Madeleine Albright was the 64th U.S Secretary of State, the first time in American history a woman would head the State Department. The journey to her confirmation spanned two continents and 20 years of government service.
Florence Kelley, the first woman factory inspector in the United States, was born September 12, 1859 in Philadelphia, Pennsylvania to William Kelley and Caroline Bonsall. She led the struggle for the passage for labor and social legislation, including eight and ten-hour day and minimum wage legislation for women as part of the 1938 Fair Labor Standards.
Emily Dickinson was born in Amherst, Massachusetts and is regarded as one of the most important figures in American poetry. Some time after her death, her sister Lavinia found a locked box containing more than 1,700 short poems. The original order of her poems was not restored until 1981, when Ralph W. Franklin used the physical evidence of the paper itself to restore her intended order.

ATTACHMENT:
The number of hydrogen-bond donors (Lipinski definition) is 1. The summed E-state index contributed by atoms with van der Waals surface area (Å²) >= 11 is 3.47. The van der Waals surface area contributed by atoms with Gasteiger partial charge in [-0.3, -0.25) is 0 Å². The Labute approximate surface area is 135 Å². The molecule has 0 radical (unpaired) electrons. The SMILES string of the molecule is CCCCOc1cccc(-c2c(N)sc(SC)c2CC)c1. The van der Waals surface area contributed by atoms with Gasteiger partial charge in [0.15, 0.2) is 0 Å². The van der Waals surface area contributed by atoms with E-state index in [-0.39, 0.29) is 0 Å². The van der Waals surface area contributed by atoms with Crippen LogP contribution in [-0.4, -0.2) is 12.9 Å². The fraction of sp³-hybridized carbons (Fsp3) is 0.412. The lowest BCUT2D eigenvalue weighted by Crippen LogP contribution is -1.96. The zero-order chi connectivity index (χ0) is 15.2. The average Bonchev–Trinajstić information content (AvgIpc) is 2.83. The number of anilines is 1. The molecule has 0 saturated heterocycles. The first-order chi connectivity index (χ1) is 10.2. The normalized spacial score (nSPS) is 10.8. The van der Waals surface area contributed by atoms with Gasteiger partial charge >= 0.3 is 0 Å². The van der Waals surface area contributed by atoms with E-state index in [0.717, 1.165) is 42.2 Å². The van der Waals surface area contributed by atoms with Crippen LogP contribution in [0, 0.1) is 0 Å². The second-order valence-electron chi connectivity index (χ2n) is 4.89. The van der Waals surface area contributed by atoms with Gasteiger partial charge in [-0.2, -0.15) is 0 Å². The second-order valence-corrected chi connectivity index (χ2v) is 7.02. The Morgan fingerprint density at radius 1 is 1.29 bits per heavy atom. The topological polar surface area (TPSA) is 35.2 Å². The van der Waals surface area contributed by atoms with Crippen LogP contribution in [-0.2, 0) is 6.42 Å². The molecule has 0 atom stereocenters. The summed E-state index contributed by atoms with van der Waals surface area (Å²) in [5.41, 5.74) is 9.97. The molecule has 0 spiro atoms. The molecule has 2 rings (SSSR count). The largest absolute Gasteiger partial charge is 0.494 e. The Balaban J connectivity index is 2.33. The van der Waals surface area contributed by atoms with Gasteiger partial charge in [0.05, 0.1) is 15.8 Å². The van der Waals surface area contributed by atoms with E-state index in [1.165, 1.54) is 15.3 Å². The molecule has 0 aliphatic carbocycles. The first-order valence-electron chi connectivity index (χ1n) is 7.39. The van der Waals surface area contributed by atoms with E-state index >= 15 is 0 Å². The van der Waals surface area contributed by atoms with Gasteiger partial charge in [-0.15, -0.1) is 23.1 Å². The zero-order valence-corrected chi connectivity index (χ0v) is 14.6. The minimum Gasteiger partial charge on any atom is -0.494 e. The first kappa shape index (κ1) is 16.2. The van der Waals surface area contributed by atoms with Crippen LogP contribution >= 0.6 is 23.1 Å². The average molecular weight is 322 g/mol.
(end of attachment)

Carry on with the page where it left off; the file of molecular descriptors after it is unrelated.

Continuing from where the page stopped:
Margaret Mead was a cultural anthropologist born on December 16, 1901 in Philadelphia. Between 1925 and 1939, she studied seven cultures in the South Pacific and Indonesia, focusing on the relationship between the individual and culture.
Ella Jane Fitzgerald was the most popular female jazz singer in the United States for more than half a century, mastered scat singing, had a love of cookbooks, won 13 Grammy Awards, sold over 40 million albums, and received the Grammy Lifetime Achievement Award in 1967. Her audiences were rich and poor, made up of all races, all religions and all nationalities.